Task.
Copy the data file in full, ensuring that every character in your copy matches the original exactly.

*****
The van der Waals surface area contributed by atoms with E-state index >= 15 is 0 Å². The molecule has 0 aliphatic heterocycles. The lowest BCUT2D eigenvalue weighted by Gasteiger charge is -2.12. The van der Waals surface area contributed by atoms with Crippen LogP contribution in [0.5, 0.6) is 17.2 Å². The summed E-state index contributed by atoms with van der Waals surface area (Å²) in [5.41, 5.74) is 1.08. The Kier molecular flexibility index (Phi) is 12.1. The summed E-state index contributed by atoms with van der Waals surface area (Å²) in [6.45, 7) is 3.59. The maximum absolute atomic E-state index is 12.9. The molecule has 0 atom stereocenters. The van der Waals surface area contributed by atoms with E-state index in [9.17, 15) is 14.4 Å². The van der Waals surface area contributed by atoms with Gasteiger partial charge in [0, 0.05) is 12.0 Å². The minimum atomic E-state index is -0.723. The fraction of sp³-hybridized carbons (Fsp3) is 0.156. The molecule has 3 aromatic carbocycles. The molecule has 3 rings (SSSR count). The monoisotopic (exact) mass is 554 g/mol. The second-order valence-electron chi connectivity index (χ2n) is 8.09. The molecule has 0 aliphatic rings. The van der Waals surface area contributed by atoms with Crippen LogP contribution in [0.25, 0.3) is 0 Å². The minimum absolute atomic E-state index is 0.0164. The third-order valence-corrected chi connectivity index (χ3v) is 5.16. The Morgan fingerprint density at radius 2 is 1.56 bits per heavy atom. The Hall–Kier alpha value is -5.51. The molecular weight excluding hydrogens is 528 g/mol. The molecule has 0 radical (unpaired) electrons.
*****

The van der Waals surface area contributed by atoms with E-state index >= 15 is 0 Å². The molecule has 0 aliphatic heterocycles. The lowest BCUT2D eigenvalue weighted by Gasteiger charge is -2.12. The van der Waals surface area contributed by atoms with Crippen LogP contribution in [0.5, 0.6) is 17.2 Å². The summed E-state index contributed by atoms with van der Waals surface area (Å²) in [5.41, 5.74) is 1.08. The Kier molecular flexibility index (Phi) is 12.1. The summed E-state index contributed by atoms with van der Waals surface area (Å²) in [6.45, 7) is 3.59. The maximum absolute atomic E-state index is 12.9. The molecule has 0 atom stereocenters. The van der Waals surface area contributed by atoms with E-state index in [9.17, 15) is 14.4 Å². The van der Waals surface area contributed by atoms with Gasteiger partial charge in [0, 0.05) is 12.0 Å². The minimum atomic E-state index is -0.723. The fraction of sp³-hybridized carbons (Fsp3) is 0.156. The molecule has 3 aromatic carbocycles. The molecule has 3 rings (SSSR count). The monoisotopic (exact) mass is 554 g/mol. The second-order valence-electron chi connectivity index (χ2n) is 8.09. The molecule has 0 aliphatic rings. The van der Waals surface area contributed by atoms with Crippen LogP contribution in [0.25, 0.3) is 0 Å². The minimum absolute atomic E-state index is 0.0164. The third-order valence-corrected chi connectivity index (χ3v) is 5.16. The Morgan fingerprint density at radius 2 is 1.56 bits per heavy atom. The Hall–Kier alpha value is -5.51. The molecular weight excluding hydrogens is 528 g/mol. The molecule has 0 radical (unpaired) electrons.